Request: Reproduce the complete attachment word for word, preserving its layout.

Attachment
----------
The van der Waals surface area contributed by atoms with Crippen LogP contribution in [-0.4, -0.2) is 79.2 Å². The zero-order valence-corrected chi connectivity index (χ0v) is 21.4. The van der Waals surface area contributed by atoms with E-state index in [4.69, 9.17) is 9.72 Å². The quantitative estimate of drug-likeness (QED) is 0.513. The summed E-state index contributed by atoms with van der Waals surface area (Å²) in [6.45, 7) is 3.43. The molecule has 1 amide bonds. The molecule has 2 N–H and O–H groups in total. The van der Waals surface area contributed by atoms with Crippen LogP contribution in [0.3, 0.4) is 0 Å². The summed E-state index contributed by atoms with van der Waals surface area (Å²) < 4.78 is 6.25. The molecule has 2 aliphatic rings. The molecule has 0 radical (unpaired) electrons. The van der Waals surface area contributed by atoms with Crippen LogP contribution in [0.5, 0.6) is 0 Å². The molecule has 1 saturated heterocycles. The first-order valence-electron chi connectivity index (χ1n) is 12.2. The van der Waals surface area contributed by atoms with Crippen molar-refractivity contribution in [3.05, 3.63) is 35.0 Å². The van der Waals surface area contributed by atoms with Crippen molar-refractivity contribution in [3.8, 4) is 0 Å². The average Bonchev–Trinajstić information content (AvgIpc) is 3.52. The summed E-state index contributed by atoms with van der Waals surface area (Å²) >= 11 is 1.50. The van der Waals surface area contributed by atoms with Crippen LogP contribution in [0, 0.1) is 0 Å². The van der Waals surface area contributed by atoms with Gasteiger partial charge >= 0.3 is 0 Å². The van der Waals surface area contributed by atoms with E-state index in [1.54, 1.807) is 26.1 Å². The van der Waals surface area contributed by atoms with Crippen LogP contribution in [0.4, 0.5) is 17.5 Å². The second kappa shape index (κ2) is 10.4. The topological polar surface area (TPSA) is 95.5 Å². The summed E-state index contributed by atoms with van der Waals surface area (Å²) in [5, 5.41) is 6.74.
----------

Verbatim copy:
The van der Waals surface area contributed by atoms with Crippen LogP contribution in [-0.4, -0.2) is 79.2 Å². The zero-order valence-corrected chi connectivity index (χ0v) is 21.4. The van der Waals surface area contributed by atoms with E-state index in [4.69, 9.17) is 9.72 Å². The quantitative estimate of drug-likeness (QED) is 0.513. The summed E-state index contributed by atoms with van der Waals surface area (Å²) in [6.45, 7) is 3.43. The molecule has 1 amide bonds. The molecule has 2 N–H and O–H groups in total. The van der Waals surface area contributed by atoms with Crippen LogP contribution in [0.3, 0.4) is 0 Å². The summed E-state index contributed by atoms with van der Waals surface area (Å²) < 4.78 is 6.25. The molecule has 2 aliphatic rings. The molecule has 0 radical (unpaired) electrons. The van der Waals surface area contributed by atoms with Crippen LogP contribution in [0.5, 0.6) is 0 Å². The molecule has 1 saturated heterocycles. The first-order valence-electron chi connectivity index (χ1n) is 12.2. The van der Waals surface area contributed by atoms with Crippen molar-refractivity contribution in [3.05, 3.63) is 35.0 Å². The van der Waals surface area contributed by atoms with Crippen molar-refractivity contribution in [3.8, 4) is 0 Å². The average Bonchev–Trinajstić information content (AvgIpc) is 3.52. The summed E-state index contributed by atoms with van der Waals surface area (Å²) >= 11 is 1.50. The van der Waals surface area contributed by atoms with Crippen LogP contribution in [0, 0.1) is 0 Å². The van der Waals surface area contributed by atoms with Gasteiger partial charge >= 0.3 is 0 Å². The van der Waals surface area contributed by atoms with E-state index in [1.54, 1.807) is 26.1 Å². The van der Waals surface area contributed by atoms with Crippen LogP contribution in [0.4, 0.5) is 17.5 Å². The second kappa shape index (κ2) is 10.4. The topological polar surface area (TPSA) is 95.5 Å². The summed E-state index contributed by atoms with van der Waals surface area (Å²) in [5, 5.41) is 6.74.